The fortunes of the long distance traveler
Larry, thanks for the response.
Now your comments make sense. My folks had a non-MB which they used almost exclusively for commuting between Seattle and Portland (OR). They put over 90K miles on this vehicle and never even had to replace the tires! They sold it, bought another (new) one and did the same thing again! If you get (or have) to commute long distances, on average roads, in my experience, the vehicle goes very long time/distances without even minor headaches. A POS vehicle is another story, of course. Anyway, that’s a reasonable trade for spending 3-5 hours per session in a car… Hope yer back side is holding up as well as yer cars.
Conversely, another relative of mine buys a new Honda car every 2 to 3 years. She drives about 2 miles to work 5 to 6 days per week. Every car she’s had for the last 10 or so years has needed at least one new muffler and battery between new vehicles.
Machines tend to be obnoxiously consistent in their behavior given a set of consistent circumstances. In the examples above longer use periods at hiway speeds tend to yield much lower maintenance needs than shorter and in-town use periods.
My case is a lot different than yours in that I drive in and through Seattle an average of 4 to 5 days a week and, in addition, this time of year (november til may), drive 2 or more 160 mile rt sessions per week to a ski resort, plus several up to 1,200 or so mile round trips to other ski resorts (I log a little under 12K miles per year traveling back and forth to ski, and about that much in town and related). The combination of in-city and blasting up and down mountain roads makes for high maintenance as is demonstrated by the life cycles of my vehicles brakes, tires, tail pipe, suspension and other systems, to say nothing about the effects of about 60-90 miles per week over mountain roads sprinkled with fresh gravel the front, wheel wells, and side panels of the vehicle (btw mud flaps really reduce the hammering the panels take!) I have been doing this routine for about 25 years (some years I didn’t have the money to ski much), and in a lot of vehicles, and none stand up terribly well to it. This time of year I go through about 1 set of wiper blades every 2 months! I can’t say if in-city or mountain roads are worse.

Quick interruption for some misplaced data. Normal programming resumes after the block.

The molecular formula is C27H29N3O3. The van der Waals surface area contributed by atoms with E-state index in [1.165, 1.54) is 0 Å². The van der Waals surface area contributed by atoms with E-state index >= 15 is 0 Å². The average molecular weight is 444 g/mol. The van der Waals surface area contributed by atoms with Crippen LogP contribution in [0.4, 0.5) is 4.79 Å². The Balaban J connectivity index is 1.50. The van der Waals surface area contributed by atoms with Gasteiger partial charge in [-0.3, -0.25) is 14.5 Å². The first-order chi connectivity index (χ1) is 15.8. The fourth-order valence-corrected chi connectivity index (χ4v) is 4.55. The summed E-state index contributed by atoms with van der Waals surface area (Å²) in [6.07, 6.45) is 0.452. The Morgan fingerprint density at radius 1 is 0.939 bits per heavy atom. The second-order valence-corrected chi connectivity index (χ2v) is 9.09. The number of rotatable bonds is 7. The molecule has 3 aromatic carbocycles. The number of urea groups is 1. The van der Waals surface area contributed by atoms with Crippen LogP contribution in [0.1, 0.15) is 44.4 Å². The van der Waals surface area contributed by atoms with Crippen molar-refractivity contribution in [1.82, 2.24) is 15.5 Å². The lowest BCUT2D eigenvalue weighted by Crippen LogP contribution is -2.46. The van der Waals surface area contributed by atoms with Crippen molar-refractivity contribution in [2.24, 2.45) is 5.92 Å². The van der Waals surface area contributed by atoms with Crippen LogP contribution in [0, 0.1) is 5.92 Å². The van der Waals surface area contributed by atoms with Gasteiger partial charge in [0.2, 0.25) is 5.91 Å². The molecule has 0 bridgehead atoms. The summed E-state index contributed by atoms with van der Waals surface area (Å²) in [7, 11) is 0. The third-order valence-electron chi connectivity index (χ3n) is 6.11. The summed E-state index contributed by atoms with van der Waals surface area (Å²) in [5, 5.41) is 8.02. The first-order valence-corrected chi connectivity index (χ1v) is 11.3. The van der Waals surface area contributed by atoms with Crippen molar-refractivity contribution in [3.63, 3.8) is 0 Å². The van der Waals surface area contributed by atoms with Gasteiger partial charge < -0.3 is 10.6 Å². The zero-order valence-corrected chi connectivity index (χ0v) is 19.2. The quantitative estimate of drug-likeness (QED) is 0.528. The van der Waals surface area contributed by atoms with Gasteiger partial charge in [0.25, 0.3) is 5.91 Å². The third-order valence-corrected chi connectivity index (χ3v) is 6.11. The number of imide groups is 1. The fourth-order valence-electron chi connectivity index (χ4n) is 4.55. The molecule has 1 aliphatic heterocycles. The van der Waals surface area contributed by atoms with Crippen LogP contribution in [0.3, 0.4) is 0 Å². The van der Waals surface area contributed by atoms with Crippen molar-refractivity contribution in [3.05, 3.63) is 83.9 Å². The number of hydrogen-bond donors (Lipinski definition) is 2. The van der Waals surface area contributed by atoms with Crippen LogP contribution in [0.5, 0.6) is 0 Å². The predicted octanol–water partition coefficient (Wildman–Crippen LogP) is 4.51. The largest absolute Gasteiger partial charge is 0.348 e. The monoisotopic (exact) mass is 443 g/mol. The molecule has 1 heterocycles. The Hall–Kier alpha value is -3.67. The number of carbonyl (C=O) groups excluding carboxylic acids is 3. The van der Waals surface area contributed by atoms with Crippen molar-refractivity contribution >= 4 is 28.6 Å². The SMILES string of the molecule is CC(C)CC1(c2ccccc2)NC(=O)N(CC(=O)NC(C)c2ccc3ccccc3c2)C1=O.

Anyway, what the car is subject to on a regular basis largely determines the frequency and type of services it will need. According to my friends at the local dealer, every model year of every MB vehicle has several predictable maintenance issues. These are called pattern failures. Sooner or later they’ll show up. But you are a fortunate person in that your driving needs probably put more strain on your lumbar region than on your car!